Health

New molecule promises to address drug resistance

The new molecule is an antimicrobial peptide, which kills bacteria by breaking down their membranes

 
By Sunderarajan Padmanabhan
Last Updated: Tuesday 30 July 2019
A test for antimicrobial resistance. Photo: Getty Images
A test for antimicrobial resistance. Photo: Getty Images A test for antimicrobial resistance. Photo: Getty Images

Researchers at the Indian Institute of Science (IISc), Bangalore have designed an antimicrobial protein that promises to kill multidrug-resistant bacterium called Acinetobacter baumannii.

The bacterium is among those responsible for most of the infections in hospitals and other healthcare settings, and is fast becoming resistant to available antibiotics.

Researchers used bioinformatics approach to design a protein called Omega 76. Experiments showed that it killed the bacterium by breaking down its cell membrane.

Infected mice treated with it had much better survival rates and no toxic effects were seen with doses for prolonged periods. It was also found that the molecule could be given in combination with colistin, which is considered the last hope for multidrug-resistant infections.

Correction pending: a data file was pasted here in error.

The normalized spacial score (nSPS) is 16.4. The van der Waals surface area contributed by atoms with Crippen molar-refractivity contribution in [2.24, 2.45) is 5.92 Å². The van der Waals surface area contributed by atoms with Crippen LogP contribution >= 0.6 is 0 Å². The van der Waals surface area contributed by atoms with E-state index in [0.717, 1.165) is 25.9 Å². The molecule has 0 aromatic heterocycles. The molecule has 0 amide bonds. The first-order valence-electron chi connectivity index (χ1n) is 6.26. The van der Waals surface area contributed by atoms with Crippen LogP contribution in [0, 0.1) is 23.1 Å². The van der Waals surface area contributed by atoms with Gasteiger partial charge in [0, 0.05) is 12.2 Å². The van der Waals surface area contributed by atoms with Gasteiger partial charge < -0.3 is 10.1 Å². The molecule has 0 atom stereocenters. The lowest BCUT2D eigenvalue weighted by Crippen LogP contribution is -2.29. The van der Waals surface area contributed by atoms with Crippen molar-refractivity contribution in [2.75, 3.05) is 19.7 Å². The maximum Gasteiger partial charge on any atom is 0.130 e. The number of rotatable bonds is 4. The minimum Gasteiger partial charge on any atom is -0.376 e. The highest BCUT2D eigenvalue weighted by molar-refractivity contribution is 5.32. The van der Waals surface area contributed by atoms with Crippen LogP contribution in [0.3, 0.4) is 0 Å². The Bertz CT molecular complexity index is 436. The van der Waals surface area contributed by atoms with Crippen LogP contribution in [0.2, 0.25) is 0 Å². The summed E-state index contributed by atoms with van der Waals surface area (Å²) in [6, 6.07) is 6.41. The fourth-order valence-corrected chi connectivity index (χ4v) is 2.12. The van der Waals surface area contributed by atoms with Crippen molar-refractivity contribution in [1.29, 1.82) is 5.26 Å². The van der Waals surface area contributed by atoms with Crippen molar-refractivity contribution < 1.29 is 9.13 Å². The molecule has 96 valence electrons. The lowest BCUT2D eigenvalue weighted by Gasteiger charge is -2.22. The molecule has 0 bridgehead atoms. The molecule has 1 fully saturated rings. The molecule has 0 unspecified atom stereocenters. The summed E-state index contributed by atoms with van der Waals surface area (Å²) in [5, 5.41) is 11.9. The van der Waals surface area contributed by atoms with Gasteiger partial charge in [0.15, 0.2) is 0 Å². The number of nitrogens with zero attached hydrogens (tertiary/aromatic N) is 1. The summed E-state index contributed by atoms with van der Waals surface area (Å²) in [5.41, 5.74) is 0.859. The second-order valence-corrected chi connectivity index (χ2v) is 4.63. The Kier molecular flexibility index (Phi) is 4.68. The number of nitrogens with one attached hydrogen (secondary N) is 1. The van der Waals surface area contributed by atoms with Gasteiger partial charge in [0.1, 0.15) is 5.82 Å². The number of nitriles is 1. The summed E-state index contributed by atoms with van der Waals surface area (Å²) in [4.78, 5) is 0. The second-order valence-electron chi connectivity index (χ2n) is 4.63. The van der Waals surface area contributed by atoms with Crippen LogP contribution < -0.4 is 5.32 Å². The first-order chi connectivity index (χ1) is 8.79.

Conventional drugs act by blocking specific pathways or processes in bacterial cells but bacteria evolve to gain resistance against such drugs. In recent times, a class of chemical molecules called antimicrobial peptides has emerged as alternative. They promise to kill bacteria by breaking down their membranes. The new molecule belongs to this group.

"Antimicrobial peptides actually punch holes in the bacterial cell membrane. The chances of drug resistance are much lower because they act by multiple ways and cause actual physical damage to the bacterium," Nagasuma Chandra, a member of the study team, was quoted as saying in a statement released by the institute.

The researchers used bioinformatics to translate structures of known antimicrobial peptides into a database of graphical representations. An algorithm then scoured the database, optimised for repeating patterns and properties that bestowed greatest antimicrobial potency, and suggested new structures.  

The top five peptide structures suggested by the algorithm were designed and tested in the laboratory. Omega76 was found to be the most effective.

Researchers now plan to improve the design of the molecule further, and explore clinical uses such as treating diabetic wounds and tackling sepsis in hospital environments, the statement said. The findings have been published journal Science Advances. (India Science Wire)

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